and try to decipher the manual,
and hope the ineffable, unbidden aura
that charges and warms whenever I’m with you
refines and exults each incipient stumble,
soothes and enlivens what’s known and uncharted
of our souls and skins and nerves.

 Glen Hunting

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 The priority seat

The umbrella
The keyring

The bus-stop
The priority seat

The “Yes, please”
The three dollars ninety
The teabag
The front page
The crossword

The plastic basket
The chops, potatoes, carrots, peas
The “Fine, thanks”

The bus-stop
The priority seat

The keyring
The umbrella

The light inside the fridge
The power point
The teabag
The armchair

The three rings
The “Not interested, thank you”

The window
The couple pushing the pram

The light inside the fridge
The exhaust fan
The chops, potatoes, carrots, peas
The foam of the detergent

The wine cask
The armchair
The remote control

Jackson

The Mammogram machine

In the women’s clinic
the mammogram machine
is shaped like an embryo in profile

Large awkward squarish head
Straight spine
Tucked-under pelvis

A leg bud (tray)
An arm bud (compressor plate)
Mouthparts where the beam comes out

Embossed in the plastic a plus-sign
where a proto-eye might be

Jackson

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Floreat, east of the Forum

 

windless morning just before Christmas
another stinking hot day, so many sprinklers
dousing the path my trail is diverted
by inverted pyramids of sparkling
eucalyptus scented champagne

a yellow house opposite, tall, elderly chap
busy with roses, greyness flowering
beneath a $10 Bunnings hat

shaven headed newcomer at house number five
red Porsche in the drive-
Union Heavy? Corrupt Detective?
Clean, Hardworking Guy?

no more futile guesses, just look!
our once glorious sugar gum
on the corner’s
been so roughly shorn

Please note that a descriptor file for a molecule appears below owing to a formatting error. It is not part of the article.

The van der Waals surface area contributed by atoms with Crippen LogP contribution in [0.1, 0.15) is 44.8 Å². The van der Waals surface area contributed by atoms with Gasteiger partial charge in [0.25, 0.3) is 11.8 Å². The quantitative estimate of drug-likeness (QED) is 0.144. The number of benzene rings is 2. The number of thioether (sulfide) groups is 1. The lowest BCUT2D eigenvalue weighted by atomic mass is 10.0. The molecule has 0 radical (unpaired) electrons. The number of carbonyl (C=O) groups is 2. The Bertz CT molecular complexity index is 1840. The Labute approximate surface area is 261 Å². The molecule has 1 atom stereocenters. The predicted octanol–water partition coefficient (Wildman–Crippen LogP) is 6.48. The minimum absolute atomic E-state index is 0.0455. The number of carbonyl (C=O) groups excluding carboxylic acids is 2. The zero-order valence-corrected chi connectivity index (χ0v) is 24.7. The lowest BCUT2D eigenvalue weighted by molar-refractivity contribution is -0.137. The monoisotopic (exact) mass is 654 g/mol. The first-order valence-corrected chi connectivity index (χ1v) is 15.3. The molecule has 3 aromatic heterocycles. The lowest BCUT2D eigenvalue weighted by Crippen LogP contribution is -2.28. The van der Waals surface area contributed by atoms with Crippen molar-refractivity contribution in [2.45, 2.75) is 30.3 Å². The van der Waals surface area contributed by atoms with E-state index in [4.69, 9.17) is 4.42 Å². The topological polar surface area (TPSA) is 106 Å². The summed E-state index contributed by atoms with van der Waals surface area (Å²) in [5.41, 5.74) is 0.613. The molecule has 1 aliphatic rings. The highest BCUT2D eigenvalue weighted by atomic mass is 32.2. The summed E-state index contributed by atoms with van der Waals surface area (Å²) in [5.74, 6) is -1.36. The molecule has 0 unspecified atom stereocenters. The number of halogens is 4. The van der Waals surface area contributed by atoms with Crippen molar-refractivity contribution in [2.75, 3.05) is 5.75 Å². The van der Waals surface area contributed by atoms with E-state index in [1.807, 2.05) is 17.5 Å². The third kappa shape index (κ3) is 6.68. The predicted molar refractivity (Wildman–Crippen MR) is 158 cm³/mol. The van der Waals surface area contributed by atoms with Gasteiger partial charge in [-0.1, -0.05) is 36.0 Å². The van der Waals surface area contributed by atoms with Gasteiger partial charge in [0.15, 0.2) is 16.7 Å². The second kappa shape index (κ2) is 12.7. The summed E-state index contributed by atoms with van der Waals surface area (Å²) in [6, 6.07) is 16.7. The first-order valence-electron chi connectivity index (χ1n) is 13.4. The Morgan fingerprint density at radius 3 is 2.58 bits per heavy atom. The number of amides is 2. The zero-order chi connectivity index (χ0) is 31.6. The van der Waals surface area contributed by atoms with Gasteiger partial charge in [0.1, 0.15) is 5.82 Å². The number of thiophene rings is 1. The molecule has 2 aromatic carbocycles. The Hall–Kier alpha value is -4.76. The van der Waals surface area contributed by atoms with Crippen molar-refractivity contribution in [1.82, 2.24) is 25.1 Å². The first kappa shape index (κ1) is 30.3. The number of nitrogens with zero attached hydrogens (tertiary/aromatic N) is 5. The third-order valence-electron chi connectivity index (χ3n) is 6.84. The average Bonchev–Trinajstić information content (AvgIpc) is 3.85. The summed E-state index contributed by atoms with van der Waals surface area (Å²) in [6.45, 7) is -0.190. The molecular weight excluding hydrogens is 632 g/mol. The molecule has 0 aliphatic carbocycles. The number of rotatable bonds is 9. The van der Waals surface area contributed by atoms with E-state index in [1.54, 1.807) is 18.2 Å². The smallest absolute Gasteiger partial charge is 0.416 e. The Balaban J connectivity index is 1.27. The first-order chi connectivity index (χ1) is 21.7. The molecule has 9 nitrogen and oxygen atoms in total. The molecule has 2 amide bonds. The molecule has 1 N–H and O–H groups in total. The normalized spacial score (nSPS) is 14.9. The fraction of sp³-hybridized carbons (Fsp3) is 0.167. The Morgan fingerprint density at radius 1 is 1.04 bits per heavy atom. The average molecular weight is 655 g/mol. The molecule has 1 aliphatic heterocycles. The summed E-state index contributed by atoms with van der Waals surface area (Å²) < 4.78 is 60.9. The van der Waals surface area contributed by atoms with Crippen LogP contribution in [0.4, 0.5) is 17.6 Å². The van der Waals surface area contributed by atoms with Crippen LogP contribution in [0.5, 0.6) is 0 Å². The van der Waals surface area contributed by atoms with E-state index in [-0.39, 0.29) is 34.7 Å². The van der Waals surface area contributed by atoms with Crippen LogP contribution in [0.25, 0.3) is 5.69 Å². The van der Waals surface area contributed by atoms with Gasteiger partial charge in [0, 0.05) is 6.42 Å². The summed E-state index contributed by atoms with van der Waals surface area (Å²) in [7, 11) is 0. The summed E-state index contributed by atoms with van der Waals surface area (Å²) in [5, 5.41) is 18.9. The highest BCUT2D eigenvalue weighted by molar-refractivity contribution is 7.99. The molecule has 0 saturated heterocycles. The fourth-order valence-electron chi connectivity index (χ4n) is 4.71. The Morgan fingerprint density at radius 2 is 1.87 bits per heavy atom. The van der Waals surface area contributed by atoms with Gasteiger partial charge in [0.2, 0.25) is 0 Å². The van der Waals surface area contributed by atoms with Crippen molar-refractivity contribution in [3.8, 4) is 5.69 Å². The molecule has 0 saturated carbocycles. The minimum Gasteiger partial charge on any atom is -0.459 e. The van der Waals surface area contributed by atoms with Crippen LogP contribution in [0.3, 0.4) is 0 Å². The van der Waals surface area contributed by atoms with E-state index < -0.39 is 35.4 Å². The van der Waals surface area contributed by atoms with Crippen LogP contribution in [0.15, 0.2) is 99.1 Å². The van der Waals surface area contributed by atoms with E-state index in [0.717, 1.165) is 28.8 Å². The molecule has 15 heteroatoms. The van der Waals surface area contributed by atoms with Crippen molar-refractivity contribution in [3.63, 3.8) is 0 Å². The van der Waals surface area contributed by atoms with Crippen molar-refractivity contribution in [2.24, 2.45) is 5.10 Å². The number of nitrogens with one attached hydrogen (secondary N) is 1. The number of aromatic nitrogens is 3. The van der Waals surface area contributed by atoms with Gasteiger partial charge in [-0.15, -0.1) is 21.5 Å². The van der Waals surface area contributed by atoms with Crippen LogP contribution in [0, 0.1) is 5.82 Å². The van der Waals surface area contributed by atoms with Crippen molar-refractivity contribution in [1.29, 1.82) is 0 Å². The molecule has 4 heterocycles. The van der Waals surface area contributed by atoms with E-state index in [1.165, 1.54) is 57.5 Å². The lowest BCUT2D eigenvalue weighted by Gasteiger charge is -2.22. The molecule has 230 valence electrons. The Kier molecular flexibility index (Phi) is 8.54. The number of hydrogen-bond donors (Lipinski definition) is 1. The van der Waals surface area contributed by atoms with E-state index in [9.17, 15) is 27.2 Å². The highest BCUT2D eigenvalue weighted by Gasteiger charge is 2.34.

it looks as if its hip’s out of joint

return by next door’s landscape
of limecrete
and artificial turf
must accept a garden suburb changes
or learn to walk with eyes shut

Ross Jackson

 

 

Talking to the voice

 wherever I’m stationed
is never home
look at this map which barely
holds together, maybe homes’s
trapped within its folds?            Nup…!

you may think, crap
by now, with that map
I should know where I belong
but every where’s
easy to get lost, Man

and now, scoping from
a carriage window
as the sun comes out
I see it’s West Midland Station
the platform where I once threw up

I move my blood blisters
alongside rails a while
hoping I may be travelling
to where I’ll feel grounded

and finally, you are left behind

Ross Jackson

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Clowns of the Air

Birds of multi-coloured glory,
whose blustering vulgarity,
cock-eyed cheek
and pigeon-toed gait
make of them clowns.
Like shrieking children,
they carouse in tree-tops
attired in full motley.
Dangling precarious,
they ride the wind,
tumbling through air
into daubs of Fauve colour.
Seemingly idiotic,
these clowns are invaders
usurping nests,
multiplying tenfold.
Impudent, and irrepressible,
lorikeets have come to stay.

Veronica Lake

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 Poem Two

the caretaker is busy
tending to the plants
in this shared garden
belonging to a tapestry of people
who have given permission
for their lands to be lovingly nurtured
by her

but what of the small plot
which is mostly ignored
deemed unimportant and of low priority
by her and the tribe
where wild roses still grow
somewhere behind vines and bushes
deliberately placed
waiting to be found
seeking daylight

when does she find time to caretake
herself

Brett Looney

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Open Our Eyes